Australia’s retail energy market is delivering early wins when it comes to innovative retail offers for electric vehicle consumers – a sign that better power options lie ahead for homes and businesses.
The Australian Energy Market Commission’s 2020 Retail Energy Competition Review has found that while it’s still early days for electric vehicles in Australia, there is already a diverse range of related energy products and offers available – including some that promote ‘smart charging’ – where customers receive price incentives to recharge vehicles outside times of peak energy demand.
“This early innovation is a promising sign that energy retailers see electric vehicles as a valuable opportunity for future business growth,” said AEMC Chief Executive Benn Barr.
“That’s good news for customers because it promotes greater competition and results in more products that people want.
“Not only are the numbers of electric vehicles on our roads set to increase exponentially in the next decade, they will be central to the power system of the future. They can double as a home battery, earn money for households who sell battery power back to the grid and lower home energy bills. They can also be used to help manage supply and demand across the broader grid and cut emissions in the energy sector.
“To realise those benefits and keep retail innovation coming we need to make sure the regulations are fit-for-purpose. We must also work to prevent the electric vehicles becoming a stressor on the system during peak times because that will lead to extra network investment and higher wholesale prices. We need to put the right structures in place for electric vehicles to be an energy tool, not a drain on the power system.”
The Commission’s 2020 Competition Review has assessed the state of play on efforts to efficiently integrate energy supply and demand from electric vehicles (EVs) into the grid. It found the considerable work already underway both within the AEMC and across other energy market bodies and industry organisations would drive the necessary reforms.
“The key will be maintaining the momentum and working together so we can act decisively and quickly to prepare for the change that is coming,” Mr Barr said. “Getting this right will mean all energy customers benefit from electric vehicles – whether they drive one or not.”
Regulatory work already underway includes:
- developing a two-sided energy market, which will empower customers to sell energy from EVs to the grid when prices are high and charge when prices are low.
- setting minimum standards for ‘distributed energy resources’ like EVs, small-scale solar and energy storage technologies,
- designing ways for energy networks to manage access, connection and pricing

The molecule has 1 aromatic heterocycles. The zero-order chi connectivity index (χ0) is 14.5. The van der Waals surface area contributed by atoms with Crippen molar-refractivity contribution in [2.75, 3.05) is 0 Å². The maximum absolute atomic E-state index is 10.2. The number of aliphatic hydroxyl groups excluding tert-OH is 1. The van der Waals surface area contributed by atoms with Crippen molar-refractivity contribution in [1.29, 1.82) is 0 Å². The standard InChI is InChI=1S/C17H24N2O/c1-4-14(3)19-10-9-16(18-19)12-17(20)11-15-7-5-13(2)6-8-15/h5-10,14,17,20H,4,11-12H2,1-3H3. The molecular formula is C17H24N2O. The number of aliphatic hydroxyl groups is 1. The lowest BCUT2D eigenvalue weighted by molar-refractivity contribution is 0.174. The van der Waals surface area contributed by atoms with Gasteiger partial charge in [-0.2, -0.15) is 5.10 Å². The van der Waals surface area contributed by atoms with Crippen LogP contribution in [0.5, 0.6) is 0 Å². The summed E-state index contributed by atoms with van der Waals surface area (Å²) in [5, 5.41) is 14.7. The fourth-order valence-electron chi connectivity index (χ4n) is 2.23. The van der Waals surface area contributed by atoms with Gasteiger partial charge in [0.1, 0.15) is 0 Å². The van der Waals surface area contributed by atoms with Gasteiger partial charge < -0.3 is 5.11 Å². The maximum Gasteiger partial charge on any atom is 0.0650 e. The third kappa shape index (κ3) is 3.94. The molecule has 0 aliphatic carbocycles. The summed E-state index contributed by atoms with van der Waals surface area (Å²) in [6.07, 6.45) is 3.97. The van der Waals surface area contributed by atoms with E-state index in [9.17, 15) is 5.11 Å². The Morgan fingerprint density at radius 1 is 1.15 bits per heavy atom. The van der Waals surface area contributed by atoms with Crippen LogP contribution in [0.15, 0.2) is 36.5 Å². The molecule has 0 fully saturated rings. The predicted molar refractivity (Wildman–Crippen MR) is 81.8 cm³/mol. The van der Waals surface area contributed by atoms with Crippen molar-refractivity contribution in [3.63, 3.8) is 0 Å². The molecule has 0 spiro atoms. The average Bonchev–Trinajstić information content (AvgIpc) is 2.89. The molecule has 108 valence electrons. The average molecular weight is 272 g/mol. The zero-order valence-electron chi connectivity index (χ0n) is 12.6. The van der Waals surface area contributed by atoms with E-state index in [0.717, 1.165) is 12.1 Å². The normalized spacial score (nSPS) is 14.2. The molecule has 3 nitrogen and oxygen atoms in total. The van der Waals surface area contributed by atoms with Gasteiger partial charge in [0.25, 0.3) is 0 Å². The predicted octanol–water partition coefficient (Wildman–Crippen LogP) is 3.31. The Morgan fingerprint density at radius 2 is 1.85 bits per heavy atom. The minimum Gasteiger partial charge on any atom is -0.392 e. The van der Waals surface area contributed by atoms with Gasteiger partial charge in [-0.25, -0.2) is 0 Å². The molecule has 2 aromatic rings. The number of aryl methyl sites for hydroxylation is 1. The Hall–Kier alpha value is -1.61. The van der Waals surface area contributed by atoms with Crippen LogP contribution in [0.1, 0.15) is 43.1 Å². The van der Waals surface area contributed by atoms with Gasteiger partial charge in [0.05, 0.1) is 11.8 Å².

- reviewing metering arrangements and rolling out smart meters
- investigating ways to make it easier and cheaper for customers to have multiple retailers for different types of energy loads e.g. solar panels vs EVs
- trials of virtual power plants, which can include electric vehicle loads as sources of energy or demand response.
By the mid-2030s electric vehicles are forecast to become the primary driver of increased energy consumption in Australia. While traditional vehicle sales are declining in Australia, EV sales increased by more than 200% between 2018 and 2019.
This is in line with international trends. The number of public EV charging stations also increased by 140% during the same period. And while there are 22 EV models currently available, at least another nine are expected to be introduced this year.
The Competition Review report said that government policies supporting EV uptake represent an opportunity to build more flexibility into the national electricity market and boost the integration of renewables into the system.
Energy retailers offering EV deals
- Red Energy
- Ergon Energy
- Origin Other
EV innovation in the works
- OVO Energy (the UK’s second-largest energy retailer and new to Australian market) trialling Vehicle-to-Grid (V2G) technology in 1000 households using a Nissan Leaf or e-NV200. V2G technology uses EV batteries to discharge electricity back to the energy grid
- Self-charging EVs with integrated solar panels being developed locally by Applied Electric Vehicles and internationally through Toyota, Sono Motors and Lightyear.
Australian government electric vehicles policies
The Federal Government's Technology Investment Roadmap Discussion Paper identified EVs as a priority low emissions technology for inclusion in the first Low Emissions Technology Statement, which will distil priority technologies for short-, medium- and long-term impact
Media: Kellie Bisset, Media and Content Manager M: 0438 490041